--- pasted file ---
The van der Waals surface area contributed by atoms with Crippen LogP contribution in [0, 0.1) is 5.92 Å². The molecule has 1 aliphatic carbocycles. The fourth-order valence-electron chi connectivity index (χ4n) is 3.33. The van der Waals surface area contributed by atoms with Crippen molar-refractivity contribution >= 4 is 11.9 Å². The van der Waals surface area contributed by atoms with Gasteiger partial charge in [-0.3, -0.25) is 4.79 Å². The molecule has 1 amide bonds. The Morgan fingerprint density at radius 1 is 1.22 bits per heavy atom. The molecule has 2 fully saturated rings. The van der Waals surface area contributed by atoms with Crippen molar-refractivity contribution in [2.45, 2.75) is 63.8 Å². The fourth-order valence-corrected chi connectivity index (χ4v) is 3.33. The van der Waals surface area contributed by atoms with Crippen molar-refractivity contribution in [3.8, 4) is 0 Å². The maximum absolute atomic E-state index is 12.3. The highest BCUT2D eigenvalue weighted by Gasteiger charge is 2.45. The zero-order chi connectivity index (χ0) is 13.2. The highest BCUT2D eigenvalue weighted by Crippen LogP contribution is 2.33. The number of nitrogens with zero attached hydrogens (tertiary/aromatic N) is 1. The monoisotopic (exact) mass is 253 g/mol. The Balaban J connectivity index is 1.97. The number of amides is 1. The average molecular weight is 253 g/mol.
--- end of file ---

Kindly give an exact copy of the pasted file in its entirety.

The van der Waals surface area contributed by atoms with Crippen LogP contribution in [0, 0.1) is 5.92 Å². The molecule has 1 aliphatic carbocycles. The fourth-order valence-electron chi connectivity index (χ4n) is 3.33. The van der Waals surface area contributed by atoms with Crippen molar-refractivity contribution >= 4 is 11.9 Å². The van der Waals surface area contributed by atoms with Gasteiger partial charge in [-0.3, -0.25) is 4.79 Å². The molecule has 1 amide bonds. The Morgan fingerprint density at radius 1 is 1.22 bits per heavy atom. The molecule has 2 fully saturated rings. The van der Waals surface area contributed by atoms with Crippen molar-refractivity contribution in [2.45, 2.75) is 63.8 Å². The fourth-order valence-corrected chi connectivity index (χ4v) is 3.33. The van der Waals surface area contributed by atoms with Crippen molar-refractivity contribution in [3.8, 4) is 0 Å². The maximum absolute atomic E-state index is 12.3. The highest BCUT2D eigenvalue weighted by Gasteiger charge is 2.45. The zero-order chi connectivity index (χ0) is 13.2. The highest BCUT2D eigenvalue weighted by Crippen LogP contribution is 2.33. The number of nitrogens with zero attached hydrogens (tertiary/aromatic N) is 1. The monoisotopic (exact) mass is 253 g/mol. The Balaban J connectivity index is 1.97. The number of amides is 1. The average molecular weight is 253 g/mol.